Further, other factors, such as, acquisition of air time and sale of decoders clearly indicate that ESPN India has its independent  business and cannot be called as dependent agent of the assessee.  Though, the Revenue has alleged that ESPN India is a DAPE,  however, it has failed to demonstrate that in terms with Article  5(4) of India – Mauritius Tax Treaty, ESPN India habitually exercises authority to conclude contracts on behalf of the  assessee.

24. That being the factual position emerging on record, in our view, ESPN India cannot even be considered to be a DAPE of the assessee. The decisions cited before us, particularly the decision of the Coordinate Bench in case of TAJ TV Ltd. (supra) and Turner Broadcasting Systems Asia Pacific Inc (supra) squarely apply to the facts of the present appeal. Therefore, following them, we hold that the assessee does not either had a fixed place PE or dependant agent PE in India under Article 5 of the India-Mauritius Tax Treaty. In any case of the matter, it is an undisputed factual position that ESPN India has been remunerated at arm’s length and there are no adjustments suggested by the TPO in any of the assessment years under dispute. That being the case, no further attribution of profit can be made to the PE. In this regard, we rely upon the decisions cited by learned counsel for the assessee. Thus, we hold that the distribution revenue received by the assessee is not taxable in India.”

7. The aforesaid conclusions of the ITAT clearly merit no interference nor do they give rise to any substantial question of law.

8. While dealing with the issue of royalty, the ITAT has on a detailed review of the contract terms and the facts as placed before it recorded the following conclusions:-

“13. A reading of the aforesaid Article would make it clear that the  expression royalty means consideration received for the use of or right to use of any copyright of literary, artistic or scientific work (including cinematograph films and films or tapes for radio or television broadcasting, any patent trade-mark design, model plan,  secret formula plan etc. Admittedly, the expression copyright has not been defined either under the Income Tax Act or under the India–Mauritius Tax Treaty. Therefore, we have to find the meaning of copyright in the Copyright Act. As discussed earlier, section 14 of the Copyright Act defines copyright as under:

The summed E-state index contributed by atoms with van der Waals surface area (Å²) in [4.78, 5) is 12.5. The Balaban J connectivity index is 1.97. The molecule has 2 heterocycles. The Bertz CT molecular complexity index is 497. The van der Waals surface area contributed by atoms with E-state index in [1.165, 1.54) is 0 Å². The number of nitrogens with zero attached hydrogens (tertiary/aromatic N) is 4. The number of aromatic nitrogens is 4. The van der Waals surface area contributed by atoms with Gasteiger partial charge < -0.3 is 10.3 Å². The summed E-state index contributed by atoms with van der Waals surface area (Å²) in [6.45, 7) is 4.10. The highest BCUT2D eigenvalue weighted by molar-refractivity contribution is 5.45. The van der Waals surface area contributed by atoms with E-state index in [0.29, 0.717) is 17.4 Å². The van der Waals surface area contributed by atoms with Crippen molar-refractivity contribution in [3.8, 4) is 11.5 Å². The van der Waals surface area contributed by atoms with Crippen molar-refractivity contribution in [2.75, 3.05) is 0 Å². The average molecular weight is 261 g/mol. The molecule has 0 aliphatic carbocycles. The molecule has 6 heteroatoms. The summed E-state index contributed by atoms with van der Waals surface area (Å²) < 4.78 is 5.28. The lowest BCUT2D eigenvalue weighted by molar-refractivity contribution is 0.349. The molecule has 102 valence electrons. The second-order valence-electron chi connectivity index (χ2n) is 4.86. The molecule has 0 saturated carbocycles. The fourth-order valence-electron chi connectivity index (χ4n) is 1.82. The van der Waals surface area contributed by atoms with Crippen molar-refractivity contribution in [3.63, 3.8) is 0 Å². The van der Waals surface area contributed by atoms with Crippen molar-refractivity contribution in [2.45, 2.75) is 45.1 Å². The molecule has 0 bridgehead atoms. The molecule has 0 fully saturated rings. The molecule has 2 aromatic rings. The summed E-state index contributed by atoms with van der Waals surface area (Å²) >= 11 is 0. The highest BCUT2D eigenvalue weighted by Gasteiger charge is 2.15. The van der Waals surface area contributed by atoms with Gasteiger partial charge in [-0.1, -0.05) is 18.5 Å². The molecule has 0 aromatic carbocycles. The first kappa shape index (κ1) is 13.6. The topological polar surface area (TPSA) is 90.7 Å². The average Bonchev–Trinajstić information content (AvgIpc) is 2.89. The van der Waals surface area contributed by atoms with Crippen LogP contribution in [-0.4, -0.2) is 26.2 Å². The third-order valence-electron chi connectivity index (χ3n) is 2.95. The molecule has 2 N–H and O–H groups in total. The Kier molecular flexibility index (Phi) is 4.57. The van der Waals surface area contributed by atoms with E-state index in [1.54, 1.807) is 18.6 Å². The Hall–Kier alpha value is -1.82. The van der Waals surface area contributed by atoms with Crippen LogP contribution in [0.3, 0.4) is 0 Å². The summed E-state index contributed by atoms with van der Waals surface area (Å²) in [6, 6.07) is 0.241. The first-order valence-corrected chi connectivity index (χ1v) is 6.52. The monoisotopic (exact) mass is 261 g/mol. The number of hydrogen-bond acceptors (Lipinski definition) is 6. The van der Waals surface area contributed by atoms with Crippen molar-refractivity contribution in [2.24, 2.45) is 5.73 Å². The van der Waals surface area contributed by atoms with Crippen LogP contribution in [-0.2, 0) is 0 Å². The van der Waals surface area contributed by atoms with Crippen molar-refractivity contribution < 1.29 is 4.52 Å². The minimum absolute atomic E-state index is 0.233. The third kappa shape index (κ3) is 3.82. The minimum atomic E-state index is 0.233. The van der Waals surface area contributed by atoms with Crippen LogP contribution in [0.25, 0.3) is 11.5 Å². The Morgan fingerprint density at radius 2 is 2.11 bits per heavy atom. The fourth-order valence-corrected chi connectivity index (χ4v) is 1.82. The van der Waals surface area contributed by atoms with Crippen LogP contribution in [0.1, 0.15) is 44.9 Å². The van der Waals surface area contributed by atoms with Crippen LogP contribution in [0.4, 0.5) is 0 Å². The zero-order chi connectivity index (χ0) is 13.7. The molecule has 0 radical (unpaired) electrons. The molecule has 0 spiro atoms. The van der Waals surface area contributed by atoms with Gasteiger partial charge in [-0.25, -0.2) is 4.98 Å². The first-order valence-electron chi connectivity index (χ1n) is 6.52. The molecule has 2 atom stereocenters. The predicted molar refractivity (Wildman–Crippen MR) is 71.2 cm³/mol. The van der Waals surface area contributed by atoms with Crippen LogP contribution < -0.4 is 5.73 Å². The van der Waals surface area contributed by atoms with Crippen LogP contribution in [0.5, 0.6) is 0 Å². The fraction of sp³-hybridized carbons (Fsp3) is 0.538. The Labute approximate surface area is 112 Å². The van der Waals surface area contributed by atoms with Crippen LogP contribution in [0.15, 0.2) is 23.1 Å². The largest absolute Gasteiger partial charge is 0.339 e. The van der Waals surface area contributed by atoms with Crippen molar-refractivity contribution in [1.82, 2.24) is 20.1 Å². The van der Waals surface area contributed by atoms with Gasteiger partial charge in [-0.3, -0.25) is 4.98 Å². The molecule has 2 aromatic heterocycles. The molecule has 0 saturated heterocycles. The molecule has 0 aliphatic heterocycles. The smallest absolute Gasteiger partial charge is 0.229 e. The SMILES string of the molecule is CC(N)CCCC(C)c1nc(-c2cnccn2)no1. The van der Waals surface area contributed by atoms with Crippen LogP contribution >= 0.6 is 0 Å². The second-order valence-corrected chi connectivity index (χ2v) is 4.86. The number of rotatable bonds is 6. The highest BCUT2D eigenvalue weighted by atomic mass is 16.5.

14. Meaning of copyright.— For the purposes of this Act, copyright means the exclusive right subject to the provisions of this Act, to do or authorise the doing of any of the following acts in respect of a work or any substantial part thereof, namely–

(a) in the case of a literary, dramatic or musical work, not being a computer programme,–

(i) to reproduce the work in any material form including the storing of it in any medium by electronic means;

(ii) to issue copies of the work to the public not being copies already in circulation;

(iii) to perform the work in public, or communicate it to the public;

(iv) to make any cinematograph film or sound recording in respect of the work;

(v) to make any translation of the work;

(vi) to make any adaptation of the work;

(vii) to do, in relation to a translation or an adaptation of the work, any of the acts specified in relation to the work in sub-clauses (i) to (vi);

(b) in the case of a computer programme:

(i) to do any of the acts specified in clause (a);

2[(ii) to sell or give on commercial rental or offer for sale or for commercial rental any copy of the computer programmer:

Provided that such commercial rental does not apply in respect of computer programmes where the programme itself is not the essential object of the rental.]

(c) in the case of an artistic work,–

3[(i) to reproduce the work in any material form including–

(A) the storing of it in any medium by electronic or other means; or

(B) depiction in three-dimensions of a two-dimensional work; or